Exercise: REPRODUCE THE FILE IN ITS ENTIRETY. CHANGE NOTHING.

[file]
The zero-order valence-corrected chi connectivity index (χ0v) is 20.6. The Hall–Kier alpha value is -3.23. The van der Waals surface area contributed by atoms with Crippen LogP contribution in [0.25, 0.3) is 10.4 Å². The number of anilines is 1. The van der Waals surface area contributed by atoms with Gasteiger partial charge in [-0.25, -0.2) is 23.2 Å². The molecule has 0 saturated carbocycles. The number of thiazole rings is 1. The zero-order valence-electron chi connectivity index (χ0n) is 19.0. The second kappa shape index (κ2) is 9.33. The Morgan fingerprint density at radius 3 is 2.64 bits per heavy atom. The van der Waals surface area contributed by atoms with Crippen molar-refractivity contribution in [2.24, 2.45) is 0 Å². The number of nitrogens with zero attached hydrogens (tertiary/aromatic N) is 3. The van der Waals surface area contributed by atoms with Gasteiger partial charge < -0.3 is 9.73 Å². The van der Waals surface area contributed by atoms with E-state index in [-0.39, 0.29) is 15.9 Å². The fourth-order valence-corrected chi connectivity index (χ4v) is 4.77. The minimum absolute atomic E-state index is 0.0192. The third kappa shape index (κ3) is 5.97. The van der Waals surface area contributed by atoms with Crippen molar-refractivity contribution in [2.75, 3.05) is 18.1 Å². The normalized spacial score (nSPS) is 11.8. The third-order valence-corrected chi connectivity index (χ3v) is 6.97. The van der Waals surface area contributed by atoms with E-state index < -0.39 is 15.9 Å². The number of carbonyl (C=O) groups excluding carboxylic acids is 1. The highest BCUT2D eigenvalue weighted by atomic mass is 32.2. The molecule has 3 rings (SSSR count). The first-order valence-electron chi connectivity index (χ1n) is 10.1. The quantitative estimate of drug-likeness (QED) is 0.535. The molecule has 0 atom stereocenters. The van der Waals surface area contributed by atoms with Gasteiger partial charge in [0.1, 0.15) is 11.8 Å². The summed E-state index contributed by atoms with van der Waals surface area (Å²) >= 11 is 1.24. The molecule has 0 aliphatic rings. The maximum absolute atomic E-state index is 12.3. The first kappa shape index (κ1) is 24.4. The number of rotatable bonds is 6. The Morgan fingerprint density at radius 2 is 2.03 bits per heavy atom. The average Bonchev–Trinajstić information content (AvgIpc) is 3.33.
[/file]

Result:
The zero-order valence-corrected chi connectivity index (χ0v) is 20.6. The Hall–Kier alpha value is -3.23. The van der Waals surface area contributed by atoms with Crippen LogP contribution in [0.25, 0.3) is 10.4 Å². The number of anilines is 1. The van der Waals surface area contributed by atoms with Gasteiger partial charge in [-0.25, -0.2) is 23.2 Å². The molecule has 0 saturated carbocycles. The number of thiazole rings is 1. The zero-order valence-electron chi connectivity index (χ0n) is 19.0. The second kappa shape index (κ2) is 9.33. The Morgan fingerprint density at radius 3 is 2.64 bits per heavy atom. The van der Waals surface area contributed by atoms with Crippen molar-refractivity contribution in [2.24, 2.45) is 0 Å². The number of nitrogens with zero attached hydrogens (tertiary/aromatic N) is 3. The van der Waals surface area contributed by atoms with Gasteiger partial charge < -0.3 is 9.73 Å². The van der Waals surface area contributed by atoms with E-state index in [-0.39, 0.29) is 15.9 Å². The fourth-order valence-corrected chi connectivity index (χ4v) is 4.77. The minimum absolute atomic E-state index is 0.0192. The third kappa shape index (κ3) is 5.97. The van der Waals surface area contributed by atoms with Crippen molar-refractivity contribution in [2.75, 3.05) is 18.1 Å². The normalized spacial score (nSPS) is 11.8. The third-order valence-corrected chi connectivity index (χ3v) is 6.97. The van der Waals surface area contributed by atoms with E-state index < -0.39 is 15.9 Å². The number of carbonyl (C=O) groups excluding carboxylic acids is 1. The highest BCUT2D eigenvalue weighted by atomic mass is 32.2. The molecule has 3 rings (SSSR count). The first-order valence-electron chi connectivity index (χ1n) is 10.1. The quantitative estimate of drug-likeness (QED) is 0.535. The molecule has 0 atom stereocenters. The van der Waals surface area contributed by atoms with Gasteiger partial charge in [0.1, 0.15) is 11.8 Å². The summed E-state index contributed by atoms with van der Waals surface area (Å²) >= 11 is 1.24. The molecule has 0 aliphatic rings. The maximum absolute atomic E-state index is 12.3. The first kappa shape index (κ1) is 24.4. The number of rotatable bonds is 6. The Morgan fingerprint density at radius 2 is 2.03 bits per heavy atom. The average Bonchev–Trinajstić information content (AvgIpc) is 3.33.